Great, thank you. Let's cut.
Can you tell me what, how you heard about Anacostia that last night and what you saw?
As I remember, that dramatic evening when Anacostia was set ablaze by the authorities, by order of the authorities to oust the Bonus Marchers, as I remember, we had spent part of the day talking to the bonus people, had gone home to have some dinner, and one of our friends who had been with us several times either phones us or we heard on radio that Anacostia had been set fire. And a friend did phone us and say, "Let's go." So we jumped into a car and rushed down there. We approached the bridge...over the river, that you'd have to cross to get to Anacostia, and you couldn't possibly get across that bridge. There were fifteen cavalry, policemen, lined up on their horses, facing us—
I think we've got to st—
So tell me what happened as you, as you got out?
As we came to—
Just start again.
As we approached the bridge over the river to Anacostia, we couldn't possibly get across that bridge because there were fifteen cavalry policemen line up. Their horses facing us as we approached, standing stock still. Crowds were behind us, they wanted to get over. Some of the people, bonus people who's belongings, few belongings they had, were in flames at Anacostia. It was rather difficult because the police were trying to push the crowds, including us, back away from the bridge, and this incredible sight of fifteen stock still horses and horsemen. We'd duck into doorways and hope that they wouldn't notice us. And we were doing pretty well, but then they began throwing tear gas, and that was a little hairy.
As we approached the—
Start again. I stepped on your words.
I stepped on your words. I spoke over your words.
Oh. As we approached the bridge over the river, which you have to cross to get to Anacostia, we were stopped by the dramatic sight of fifteen cavalry policemen lined up tight across that bridge. The horses flanks touching horses flanks, policemen and horses not moving a muscle. And behind them you could see flames leaping up to the sky as Anacostia, camp of the marchers, burned. Behind us were people trying to get to the bridge. I have to assume that a good many of them were Bonus-
We're going to have to cut.
So, tell me what, tell me what you saw when you started to approach this bridge.
As we faced the Anacostia bridge, that you have to cross to get to the Anacostia field where the campers, where the bonus people had their camps. We were faced with fifteen cavalry policemen shutting off access to the bridge, standing flank to flank. These immobile horses and immobile horsemen, and behind them and flaming in the sky we could see Anacostia bonus camp just going up in flames and smoke. It was a very dramatic sight. And behind us we realized, began to realize, there were other people, there were a lot of people who were trying to get to the bridge. Probably the bonus people who's belongings, what belongings they had, were being burned up. And then the policemen began pushing the crowds, including us, away from the bridge, and we tried to stay as close as possible to the bridge and to the horsemen by ducking into doorways. And we were being pretty successful, we didn't go back with the crowd the police were pushing, but eventually they began throwing tear gas, and we thought that was pretty hairy, we though we just have to get out of that. So, when a street car came along, we jumped on the street car, and the motorman was driving through that tear gas area with tears streaming down his face, and we finally got through the bad area and we found our car and left. That was one of the most dramatic sights I've ever seen in my life. The horsemen on the bridge and the flames in the sky.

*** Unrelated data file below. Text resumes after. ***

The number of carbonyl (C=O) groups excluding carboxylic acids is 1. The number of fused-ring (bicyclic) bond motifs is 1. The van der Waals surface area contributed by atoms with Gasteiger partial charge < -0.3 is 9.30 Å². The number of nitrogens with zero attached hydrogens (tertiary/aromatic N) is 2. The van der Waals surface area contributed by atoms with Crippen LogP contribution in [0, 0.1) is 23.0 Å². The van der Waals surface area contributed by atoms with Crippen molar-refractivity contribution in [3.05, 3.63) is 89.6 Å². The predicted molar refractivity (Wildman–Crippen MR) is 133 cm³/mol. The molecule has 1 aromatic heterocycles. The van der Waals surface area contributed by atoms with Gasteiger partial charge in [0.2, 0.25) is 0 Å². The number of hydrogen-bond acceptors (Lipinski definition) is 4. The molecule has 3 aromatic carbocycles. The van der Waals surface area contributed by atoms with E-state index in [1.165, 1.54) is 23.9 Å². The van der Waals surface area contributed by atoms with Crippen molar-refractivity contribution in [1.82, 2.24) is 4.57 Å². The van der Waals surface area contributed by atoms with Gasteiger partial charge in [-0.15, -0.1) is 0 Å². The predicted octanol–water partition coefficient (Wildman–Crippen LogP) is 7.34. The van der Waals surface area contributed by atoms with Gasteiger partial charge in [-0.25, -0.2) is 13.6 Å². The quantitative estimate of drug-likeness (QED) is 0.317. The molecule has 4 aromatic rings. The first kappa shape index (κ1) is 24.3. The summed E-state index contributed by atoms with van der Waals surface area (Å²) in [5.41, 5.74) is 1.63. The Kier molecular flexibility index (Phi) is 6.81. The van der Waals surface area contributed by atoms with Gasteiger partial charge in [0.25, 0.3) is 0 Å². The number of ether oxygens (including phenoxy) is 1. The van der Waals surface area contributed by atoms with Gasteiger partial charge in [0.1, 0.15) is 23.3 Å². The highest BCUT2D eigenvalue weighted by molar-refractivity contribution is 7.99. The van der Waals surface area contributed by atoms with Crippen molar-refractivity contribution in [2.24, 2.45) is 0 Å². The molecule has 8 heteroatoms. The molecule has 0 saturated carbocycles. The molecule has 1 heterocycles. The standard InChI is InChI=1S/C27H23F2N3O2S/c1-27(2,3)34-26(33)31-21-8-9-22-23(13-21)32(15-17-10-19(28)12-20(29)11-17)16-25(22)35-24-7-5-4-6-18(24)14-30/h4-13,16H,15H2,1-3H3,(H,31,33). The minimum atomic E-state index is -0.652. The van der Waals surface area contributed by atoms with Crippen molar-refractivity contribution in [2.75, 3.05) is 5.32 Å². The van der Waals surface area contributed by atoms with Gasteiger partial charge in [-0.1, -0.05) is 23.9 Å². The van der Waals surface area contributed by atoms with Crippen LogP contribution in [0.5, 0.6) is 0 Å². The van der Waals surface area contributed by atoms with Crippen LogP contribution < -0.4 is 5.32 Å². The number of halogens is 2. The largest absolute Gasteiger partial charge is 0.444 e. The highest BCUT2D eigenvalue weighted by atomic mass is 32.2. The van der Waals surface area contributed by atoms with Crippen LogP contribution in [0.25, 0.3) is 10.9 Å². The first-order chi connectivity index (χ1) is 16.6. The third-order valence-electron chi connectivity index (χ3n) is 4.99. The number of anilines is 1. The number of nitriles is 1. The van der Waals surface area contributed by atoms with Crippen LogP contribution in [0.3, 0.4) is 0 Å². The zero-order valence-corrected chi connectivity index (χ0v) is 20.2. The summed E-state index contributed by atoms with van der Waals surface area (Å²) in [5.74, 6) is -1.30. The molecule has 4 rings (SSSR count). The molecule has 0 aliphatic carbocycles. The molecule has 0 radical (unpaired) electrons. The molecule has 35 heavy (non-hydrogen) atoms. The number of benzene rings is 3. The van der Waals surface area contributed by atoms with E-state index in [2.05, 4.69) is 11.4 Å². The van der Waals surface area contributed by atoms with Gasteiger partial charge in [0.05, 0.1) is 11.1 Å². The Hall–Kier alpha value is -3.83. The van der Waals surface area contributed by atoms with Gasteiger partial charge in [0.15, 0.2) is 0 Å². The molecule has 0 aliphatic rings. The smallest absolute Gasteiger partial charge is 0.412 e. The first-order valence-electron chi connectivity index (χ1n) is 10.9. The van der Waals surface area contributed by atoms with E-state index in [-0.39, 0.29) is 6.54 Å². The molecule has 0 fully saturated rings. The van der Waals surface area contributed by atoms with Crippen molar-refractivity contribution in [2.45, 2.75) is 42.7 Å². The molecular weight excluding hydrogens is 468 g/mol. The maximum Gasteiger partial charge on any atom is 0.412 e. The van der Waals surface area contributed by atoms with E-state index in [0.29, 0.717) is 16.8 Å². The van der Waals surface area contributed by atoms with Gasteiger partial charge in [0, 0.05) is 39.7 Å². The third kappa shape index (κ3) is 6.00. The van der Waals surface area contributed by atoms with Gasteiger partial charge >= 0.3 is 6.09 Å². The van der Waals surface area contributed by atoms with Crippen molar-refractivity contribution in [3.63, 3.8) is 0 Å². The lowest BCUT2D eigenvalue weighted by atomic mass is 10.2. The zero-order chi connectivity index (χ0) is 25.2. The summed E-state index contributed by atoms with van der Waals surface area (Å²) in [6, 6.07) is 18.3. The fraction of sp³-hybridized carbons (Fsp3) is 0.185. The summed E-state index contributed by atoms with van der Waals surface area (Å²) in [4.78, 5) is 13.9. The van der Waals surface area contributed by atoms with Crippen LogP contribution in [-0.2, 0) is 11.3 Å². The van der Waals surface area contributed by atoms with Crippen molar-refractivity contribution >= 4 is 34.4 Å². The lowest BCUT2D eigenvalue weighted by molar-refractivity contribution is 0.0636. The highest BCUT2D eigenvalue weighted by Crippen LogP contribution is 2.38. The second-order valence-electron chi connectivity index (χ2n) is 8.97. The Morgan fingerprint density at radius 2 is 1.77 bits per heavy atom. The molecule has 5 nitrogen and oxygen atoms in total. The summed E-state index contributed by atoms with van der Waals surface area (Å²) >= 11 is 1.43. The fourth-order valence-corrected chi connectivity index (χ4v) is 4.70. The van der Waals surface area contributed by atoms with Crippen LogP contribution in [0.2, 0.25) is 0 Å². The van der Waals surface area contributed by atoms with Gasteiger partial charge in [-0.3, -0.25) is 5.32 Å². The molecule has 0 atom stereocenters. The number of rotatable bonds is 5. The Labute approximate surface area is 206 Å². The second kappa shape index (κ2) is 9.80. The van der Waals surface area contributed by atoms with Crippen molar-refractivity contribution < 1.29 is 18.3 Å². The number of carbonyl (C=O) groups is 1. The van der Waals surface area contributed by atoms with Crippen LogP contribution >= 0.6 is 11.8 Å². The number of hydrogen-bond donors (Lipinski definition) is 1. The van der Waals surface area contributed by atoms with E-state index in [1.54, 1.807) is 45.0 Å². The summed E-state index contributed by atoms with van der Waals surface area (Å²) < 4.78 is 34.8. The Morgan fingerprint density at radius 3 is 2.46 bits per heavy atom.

How did you, you also looked at the White House that night, what did you think when you looked at the White House?
When we drove away from there we passed an area not far from the White House, but we couldn't get near the White House because President Hoover was so carefully guarded that the streets were blocked, and policemen were—several policemen, quite a few policemen—in every part of that area. We were wishing that this-